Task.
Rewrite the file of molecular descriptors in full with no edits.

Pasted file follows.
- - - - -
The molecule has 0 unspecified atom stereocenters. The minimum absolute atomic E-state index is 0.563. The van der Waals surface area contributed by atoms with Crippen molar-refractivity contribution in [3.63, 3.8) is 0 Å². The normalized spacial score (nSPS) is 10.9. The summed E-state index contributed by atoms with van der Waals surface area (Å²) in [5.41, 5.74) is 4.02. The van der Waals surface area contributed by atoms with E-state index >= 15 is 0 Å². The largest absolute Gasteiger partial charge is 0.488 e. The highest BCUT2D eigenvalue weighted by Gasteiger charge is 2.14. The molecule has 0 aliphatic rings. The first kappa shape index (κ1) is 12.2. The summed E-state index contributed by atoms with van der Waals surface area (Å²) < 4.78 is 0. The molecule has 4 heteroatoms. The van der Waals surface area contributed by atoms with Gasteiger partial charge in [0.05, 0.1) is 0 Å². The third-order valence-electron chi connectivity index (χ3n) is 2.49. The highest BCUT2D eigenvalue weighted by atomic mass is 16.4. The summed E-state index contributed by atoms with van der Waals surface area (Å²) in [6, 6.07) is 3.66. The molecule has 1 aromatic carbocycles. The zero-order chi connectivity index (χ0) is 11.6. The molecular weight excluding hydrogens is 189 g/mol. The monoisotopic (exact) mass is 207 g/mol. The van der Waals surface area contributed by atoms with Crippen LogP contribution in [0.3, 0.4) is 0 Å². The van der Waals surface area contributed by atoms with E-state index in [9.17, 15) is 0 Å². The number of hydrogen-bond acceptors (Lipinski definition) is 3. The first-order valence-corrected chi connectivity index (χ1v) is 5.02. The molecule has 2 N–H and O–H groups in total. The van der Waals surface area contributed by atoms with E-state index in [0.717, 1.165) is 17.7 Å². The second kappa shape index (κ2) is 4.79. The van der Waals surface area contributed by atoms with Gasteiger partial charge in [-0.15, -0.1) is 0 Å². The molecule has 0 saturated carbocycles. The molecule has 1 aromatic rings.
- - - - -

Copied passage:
The molecule has 0 unspecified atom stereocenters. The minimum absolute atomic E-state index is 0.563. The van der Waals surface area contributed by atoms with Crippen molar-refractivity contribution in [3.63, 3.8) is 0 Å². The normalized spacial score (nSPS) is 10.9. The summed E-state index contributed by atoms with van der Waals surface area (Å²) in [5.41, 5.74) is 4.02. The van der Waals surface area contributed by atoms with E-state index >= 15 is 0 Å². The largest absolute Gasteiger partial charge is 0.488 e. The highest BCUT2D eigenvalue weighted by Gasteiger charge is 2.14. The molecule has 0 aliphatic rings. The first kappa shape index (κ1) is 12.2. The summed E-state index contributed by atoms with van der Waals surface area (Å²) < 4.78 is 0. The molecule has 4 heteroatoms. The van der Waals surface area contributed by atoms with Gasteiger partial charge in [0.05, 0.1) is 0 Å². The third-order valence-electron chi connectivity index (χ3n) is 2.49. The highest BCUT2D eigenvalue weighted by atomic mass is 16.4. The summed E-state index contributed by atoms with van der Waals surface area (Å²) in [6, 6.07) is 3.66. The molecule has 1 aromatic carbocycles. The zero-order chi connectivity index (χ0) is 11.6. The molecular weight excluding hydrogens is 189 g/mol. The monoisotopic (exact) mass is 207 g/mol. The van der Waals surface area contributed by atoms with Crippen LogP contribution in [0.3, 0.4) is 0 Å². The van der Waals surface area contributed by atoms with E-state index in [9.17, 15) is 0 Å². The number of hydrogen-bond acceptors (Lipinski definition) is 3. The first-order valence-corrected chi connectivity index (χ1v) is 5.02. The molecule has 2 N–H and O–H groups in total. The van der Waals surface area contributed by atoms with E-state index in [0.717, 1.165) is 17.7 Å². The second kappa shape index (κ2) is 4.79. The van der Waals surface area contributed by atoms with Gasteiger partial charge in [-0.15, -0.1) is 0 Å². The molecule has 0 saturated carbocycles. The molecule has 1 aromatic rings.